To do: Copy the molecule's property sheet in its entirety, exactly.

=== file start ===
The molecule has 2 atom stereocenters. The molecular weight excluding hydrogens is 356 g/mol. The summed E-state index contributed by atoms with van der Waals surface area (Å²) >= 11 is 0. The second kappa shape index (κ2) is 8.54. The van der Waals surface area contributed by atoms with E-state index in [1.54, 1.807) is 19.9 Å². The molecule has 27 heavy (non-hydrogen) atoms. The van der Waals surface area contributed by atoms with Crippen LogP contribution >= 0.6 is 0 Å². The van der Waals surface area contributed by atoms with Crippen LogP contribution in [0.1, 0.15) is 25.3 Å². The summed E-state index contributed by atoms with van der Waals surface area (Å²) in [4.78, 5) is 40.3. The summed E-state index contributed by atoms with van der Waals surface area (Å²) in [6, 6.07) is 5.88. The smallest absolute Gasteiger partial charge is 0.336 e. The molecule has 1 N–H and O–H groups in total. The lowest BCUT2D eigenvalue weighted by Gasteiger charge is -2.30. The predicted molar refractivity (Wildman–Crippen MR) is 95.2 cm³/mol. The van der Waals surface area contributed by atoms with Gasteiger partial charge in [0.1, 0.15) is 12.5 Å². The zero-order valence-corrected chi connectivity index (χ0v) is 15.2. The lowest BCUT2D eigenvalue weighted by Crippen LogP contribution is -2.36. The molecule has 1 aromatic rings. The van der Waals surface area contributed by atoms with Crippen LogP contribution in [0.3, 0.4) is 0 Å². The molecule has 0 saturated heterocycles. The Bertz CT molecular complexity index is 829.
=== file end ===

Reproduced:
The molecule has 2 atom stereocenters. The molecular weight excluding hydrogens is 356 g/mol. The summed E-state index contributed by atoms with van der Waals surface area (Å²) >= 11 is 0. The second kappa shape index (κ2) is 8.54. The van der Waals surface area contributed by atoms with E-state index in [1.54, 1.807) is 19.9 Å². The molecule has 27 heavy (non-hydrogen) atoms. The van der Waals surface area contributed by atoms with Crippen LogP contribution >= 0.6 is 0 Å². The van der Waals surface area contributed by atoms with Crippen LogP contribution in [0.1, 0.15) is 25.3 Å². The summed E-state index contributed by atoms with van der Waals surface area (Å²) in [4.78, 5) is 40.3. The summed E-state index contributed by atoms with van der Waals surface area (Å²) in [6, 6.07) is 5.88. The smallest absolute Gasteiger partial charge is 0.336 e. The molecule has 1 N–H and O–H groups in total. The lowest BCUT2D eigenvalue weighted by Gasteiger charge is -2.30. The predicted molar refractivity (Wildman–Crippen MR) is 95.2 cm³/mol. The van der Waals surface area contributed by atoms with Gasteiger partial charge in [0.1, 0.15) is 12.5 Å². The zero-order valence-corrected chi connectivity index (χ0v) is 15.2. The lowest BCUT2D eigenvalue weighted by Crippen LogP contribution is -2.36. The molecule has 1 aromatic rings. The van der Waals surface area contributed by atoms with Crippen LogP contribution in [0.3, 0.4) is 0 Å². The molecule has 0 saturated heterocycles. The Bertz CT molecular complexity index is 829.